Each day (or week), the MCA provider skims a percentage from your credit card transactions, typically about 10%. That means on days when your company is particularly busy, you’ll pay more. The inverse is also true. That 10% can take a significant amount of your current working capital, which is an important factor to bear in mind.
MCAs can be very expensive and paying them back quickly actually drives up their APR. But since sale volume is more important than credit, they can be a great option for companies with bad credit.
4. You Can Finance Marketing for your Liquor Store Business
Marketing a business in 2022 requires a multi-pronged approach. And each prong can be pricy, so many liquor store business loans are used to boost marketing efforts. On-line sales of alcohol have exploded and are expected to continue to increase.
There’s print advertising, billboards, and partnerships, of course. But you might also consider a website facelift to help drive online sales, a social media promotion, or even hiring a full-time marketing specialist to help drive people in the door.
Any one of those marketing ideas can cost thousands. In total, you may want to consider loan options to help pay for getting the word out about your store.
5. Business Lines of Credit Can Help in a Pinch
Many companies take out business lines of credit in order to help with any short-term business needs that may or may not pop up.
Business lines of credit function as loans that are available when you need them. In a traditional bank loan, the borrower receives the full loan amount as a lump sum. Payments typically begin immediately.
Not so with a line of credit. Instead of an upfront deposit, you’re given a credit limit and can draw on the line of credit up to that limit. You’ll only need to make payments and pay interest on the money spent under that credit limit.
A business line of credit is a powerful tool to make bulk purchases ahead of busy holiday times and take advantage of quantity discounts on popular brands.
Having a line of credit available means that if a large expense should pop up, your company has a readily-available way to pay. If your walk-in beer cooler breaks down, you have the cash available to repair or even replace it without having to go through the arduous process of applying for a term loan. Or if your spirits supplier offers a steep bulk discount on a popular brand, you can use your line of credit to secure enough to get you through the busy season with high profits.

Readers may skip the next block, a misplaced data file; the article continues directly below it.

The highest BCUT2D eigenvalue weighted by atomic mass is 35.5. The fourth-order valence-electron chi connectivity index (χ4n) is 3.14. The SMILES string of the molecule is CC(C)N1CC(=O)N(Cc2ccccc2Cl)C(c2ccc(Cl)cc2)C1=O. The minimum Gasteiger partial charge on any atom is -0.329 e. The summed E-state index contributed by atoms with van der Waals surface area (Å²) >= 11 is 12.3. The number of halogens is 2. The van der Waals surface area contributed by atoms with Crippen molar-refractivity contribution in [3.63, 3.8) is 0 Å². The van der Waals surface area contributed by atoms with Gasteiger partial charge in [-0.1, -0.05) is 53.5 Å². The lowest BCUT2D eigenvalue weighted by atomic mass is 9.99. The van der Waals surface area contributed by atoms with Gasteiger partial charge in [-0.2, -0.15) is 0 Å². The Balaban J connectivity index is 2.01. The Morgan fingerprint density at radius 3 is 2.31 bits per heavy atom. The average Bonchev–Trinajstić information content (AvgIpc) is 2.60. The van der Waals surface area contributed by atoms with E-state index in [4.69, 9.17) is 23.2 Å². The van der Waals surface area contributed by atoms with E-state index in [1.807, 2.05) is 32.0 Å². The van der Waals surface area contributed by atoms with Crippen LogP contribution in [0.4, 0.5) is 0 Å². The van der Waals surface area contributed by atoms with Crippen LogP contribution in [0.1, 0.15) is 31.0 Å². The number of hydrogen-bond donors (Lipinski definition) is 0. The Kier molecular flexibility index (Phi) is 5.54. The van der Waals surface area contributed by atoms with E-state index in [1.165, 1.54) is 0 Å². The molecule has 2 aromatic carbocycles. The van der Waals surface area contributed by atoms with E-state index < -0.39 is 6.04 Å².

Line of credit may or may not require collateral, and are a helpful choice to protect your company against any unexpected problems or to take advantage of timely opportunities.
6. Financing Can Help Renovate Your Store
Another way to boost sales is to upgrade your commercial real estate. That could mean using your business financing to replace outdated display cases, upgrade your point-of-sale system, or even redoing your storefront. In fact, you could use a loan to expand into a second location.
Renovations can also help create a more effective and efficient sales floor. You can use new or updated shelving to maximize the amount of product you’re able to display. Or you can create areas within your store to safely store and display your premium products
You could take your financing to upgrade your security system or even your inventory tracking software. No matter how you choose to renovate your space, be it through technology upgrades or physical space improvements, an upgraded store can lead to growth.
7. Buying and Displaying New Products
The liquor and alcohol industry is full of niche products and changing trends. If you want to really grow your business, you might consider entering into a new niche or selling new products to help your store stand out. Stocking up on niche products like sake, mead, moonshine, craft beer, and even specialized aperitifs could help differentiate your liquor store from its competitors.
And of course, buying a bottle or two won’t be enough to drive profit. If you want to ensure that you’ve got enough product to keep customers coming back for your rare or unusual offerings, you’ll need to keep some on the shelf. Liquor store financing can help.
8. Refinance Existing Debt
When your company is just a startup, you may have taken on some less-than-favorable debts. Interest rates for newer companies are often high, since the age of your credit history is a significant part of the credit score calculation.
So if your company has a couple years of steady annual revenue and a better credit score, you might consider refinancing your old debts.
Refinancing is the act of using new debt to pay off old debts. For business owners whose companies have grown more creditworthy since receiving early loans, refinancing can lower monthly payments and thus boost cash flow.
What could your liquor store do with some extra money every month? Refinancing debt can help put you in a position to use that extra cash to renovate, upgrade, stock up, or pay your employees.